With thousands of makes and models of cars available, you could be forgiven for getting different types of cars mixed up. For instance, do you know the difference between an SUV and a crossover? How about a pickup or a crew-cab?

 

While many new labels sound snazzy, a great example of manufacturers creating their own categories can be seen with the BMW X5. Instead of labelling it as an SUV, BMW labelled it an SAV (sports activity vehicle). While this definitely drew attention to the new car, it also left many scratching their heads wondering exactly what category it falls in.

 

To help provide a better understanding of the cars available in today’s market, here’s our glovebox guide to different car types.

 

Sedans

 

Sedans have many similar characteristics to wagons. Typically there will be four doors and upward opening luggage compartments. The easiest way to separate sedans from wagons is to take a look at the roof line. If the roof line doesn’t extend beyond the rear doors, then it is a sedan. Sedans have a seperate cargo area from the cabin, which means most sedans are 5 seaters as they don’t have a third row rear. The Hyundai Sonata Active LF4 is a great example of a modern sedan.

 

Wagons

 

Wagons, also historically referred to as station wagons, typically have four doors, a longer roof line that transitions into an a large tailgate (boot lid) at the rear of the vehicle. By comparison to other car types, wagons provide more room in the boot and can often include a third row of seats. This is because a wagon cargo area is open to the vehicle cabin (unlike a sedan that has a separated cargo area from the passenger cabin). And with the inclusion of fold flat seats; many wagons offer superior versatile in luggage capacity. A great example of a wagon is the Hyundai i40 Tourer.

 

Hatchback

 

A hatchback is typically a smaller vehicle, compact is size with a sloping back, an upwards opening rear hatch and two or four doors. While similar to a wagon, the roof of the hatchback does not typically extend beyond the rear doors. A great example of a hatchback is the Hyundai i30.

 

Coupe

 

Coupes traditionally have two doors, a rear, upward opening boot hatch with a gentle sloping back. Coupes are typically a sleeker passenger vehicle, often designed with driving performance in mind. While some may have roof panels that can be removed, they are still not considered as a convertible. A great example is the Hyundai Veloster.

 

SUV

 

SUV stands for sports utility vehicle. Typically this type of vehicle will have either all-wheel-drive or 4-wheel-drive capabilities, making it capable of taking you on any variety of adventures. They are available in both two and four-door bodies. They offer increased ground clearance over many sedans and coupes, making them perfect for off-road use. The majority of SUV vehicles were historically designed using a traditional truck style platform, however, are now moving toward a modern monocoque chassis. A great example is the Mitsubishi Outlander.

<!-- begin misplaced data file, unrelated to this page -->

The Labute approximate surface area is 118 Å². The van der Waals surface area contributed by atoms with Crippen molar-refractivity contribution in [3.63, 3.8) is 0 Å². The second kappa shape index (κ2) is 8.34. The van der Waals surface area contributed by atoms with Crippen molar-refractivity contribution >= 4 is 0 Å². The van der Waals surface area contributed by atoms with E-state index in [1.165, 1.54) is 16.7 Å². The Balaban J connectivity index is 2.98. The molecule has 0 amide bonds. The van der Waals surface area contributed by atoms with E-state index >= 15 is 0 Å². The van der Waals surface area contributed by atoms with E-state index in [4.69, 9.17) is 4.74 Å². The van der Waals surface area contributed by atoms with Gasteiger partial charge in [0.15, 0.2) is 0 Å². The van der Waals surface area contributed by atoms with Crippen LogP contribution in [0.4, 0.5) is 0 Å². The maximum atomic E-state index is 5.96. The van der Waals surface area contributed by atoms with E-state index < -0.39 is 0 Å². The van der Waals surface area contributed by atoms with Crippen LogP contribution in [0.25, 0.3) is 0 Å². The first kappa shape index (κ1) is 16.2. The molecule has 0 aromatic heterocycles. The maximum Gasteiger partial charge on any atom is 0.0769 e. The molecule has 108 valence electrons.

People Mover

 

People movers typically follow a box-shaped design that include a short bonnet (hood), with their primary design catering to the transportation of a large number of passengers. Behind the front seats are a large passenger and/or cargo area. They are a popular choice for family vehicles and typically have three or four doors; with the rear doors usually being mounted on sliding rails to allow for easy access. One of the best-known people movers in Australia is the Hyundai iMax.

 

Electric

 

An electric vehicle is one that is 100% powered solely by electricity. Meaning they don’t use a conventional petrol or diesel engine for drive. An electrically powered vehicle differs from a hybrid as it does not rely on petrol to be able to run. Some great example of an electric powered car is the Hyundai Kona EV.

 

Hybrid

 

A hybrid vehicle makes use of both an electric motor and a petrol powered engine. Usually the petrol engine provides the power when under heavy load or extreme acceleration; while the electric motor takes over under cruise conditions to save fuel. They are extremely economical when it comes to fuel use and unlike electric-only vehicles, if the battery runs low they can keep on going. Of course, both types of the vehicle require charging to be able to operate properly. A great example is the Mitsubishi Outlander PHEV.

 

Crossover

 

A Crossover is newer term of a vehicle designed with the architecture and platform of a mid-sized passenger car mixed with an SUV. This offers improvements of fuel efficiency, comfort and ride day to day, while allowing semi-off road capabilities for the weekends. They are available in all different types of shapes and sizes, with many offering three rows of seats. All-wheel drive and 4 wheel drive systems are optional. The Mitsubishi Eclipse Cross is a prime crossover example.

 

Convertible

 

A convertible is a vehicle with a roof that can either be folded or retracted back. The roof can either be a hardtop or a soft folding design. Typically, these cars tend to look quite sporty and consist of a two-door body. A good example of a convertible is the Mitsubishi Eclipse convertible (not sold in Australia).

 

Trucks

 

In Australia, when we hear the term truck, most of up think of large industry heavy vehicles. And technically, that’s what they are. But in recent years, many have adopted the American slang reference to a ‘truck’, meaning pick-up or utility vehicle. An example of a truck in this context is the Mitsubishi Triton.

 

While we have tried to be as specific as we can, it is important to remember that certain vehicles can be classified into different or multiple categories. At the end of the day, it is the vehicle and its functions that are important rather than its category.

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